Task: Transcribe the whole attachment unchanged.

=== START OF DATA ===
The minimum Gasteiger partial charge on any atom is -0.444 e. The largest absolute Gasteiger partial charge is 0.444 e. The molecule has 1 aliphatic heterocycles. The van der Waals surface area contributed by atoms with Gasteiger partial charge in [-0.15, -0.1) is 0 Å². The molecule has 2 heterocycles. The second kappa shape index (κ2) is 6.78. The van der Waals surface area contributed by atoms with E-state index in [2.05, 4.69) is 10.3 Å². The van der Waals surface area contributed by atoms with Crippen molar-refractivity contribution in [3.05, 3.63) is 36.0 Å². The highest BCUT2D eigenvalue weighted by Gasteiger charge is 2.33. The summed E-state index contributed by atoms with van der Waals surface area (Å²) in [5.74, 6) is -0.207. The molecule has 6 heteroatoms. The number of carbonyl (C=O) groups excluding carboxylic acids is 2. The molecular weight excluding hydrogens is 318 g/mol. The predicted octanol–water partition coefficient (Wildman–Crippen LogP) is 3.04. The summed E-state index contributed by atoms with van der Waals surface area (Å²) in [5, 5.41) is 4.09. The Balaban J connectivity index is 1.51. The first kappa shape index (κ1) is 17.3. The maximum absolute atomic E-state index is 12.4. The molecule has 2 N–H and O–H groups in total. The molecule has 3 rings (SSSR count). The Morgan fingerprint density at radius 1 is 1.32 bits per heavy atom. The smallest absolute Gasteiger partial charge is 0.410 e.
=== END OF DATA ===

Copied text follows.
The minimum Gasteiger partial charge on any atom is -0.444 e. The largest absolute Gasteiger partial charge is 0.444 e. The molecule has 1 aliphatic heterocycles. The van der Waals surface area contributed by atoms with Gasteiger partial charge in [-0.15, -0.1) is 0 Å². The molecule has 2 heterocycles. The second kappa shape index (κ2) is 6.78. The van der Waals surface area contributed by atoms with E-state index in [2.05, 4.69) is 10.3 Å². The van der Waals surface area contributed by atoms with Crippen molar-refractivity contribution in [3.05, 3.63) is 36.0 Å². The highest BCUT2D eigenvalue weighted by Gasteiger charge is 2.33. The summed E-state index contributed by atoms with van der Waals surface area (Å²) in [5.74, 6) is -0.207. The molecule has 6 heteroatoms. The number of carbonyl (C=O) groups excluding carboxylic acids is 2. The molecular weight excluding hydrogens is 318 g/mol. The predicted octanol–water partition coefficient (Wildman–Crippen LogP) is 3.04. The summed E-state index contributed by atoms with van der Waals surface area (Å²) in [5, 5.41) is 4.09. The Balaban J connectivity index is 1.51. The first kappa shape index (κ1) is 17.3. The maximum absolute atomic E-state index is 12.4. The molecule has 2 N–H and O–H groups in total. The molecule has 3 rings (SSSR count). The Morgan fingerprint density at radius 1 is 1.32 bits per heavy atom. The smallest absolute Gasteiger partial charge is 0.410 e.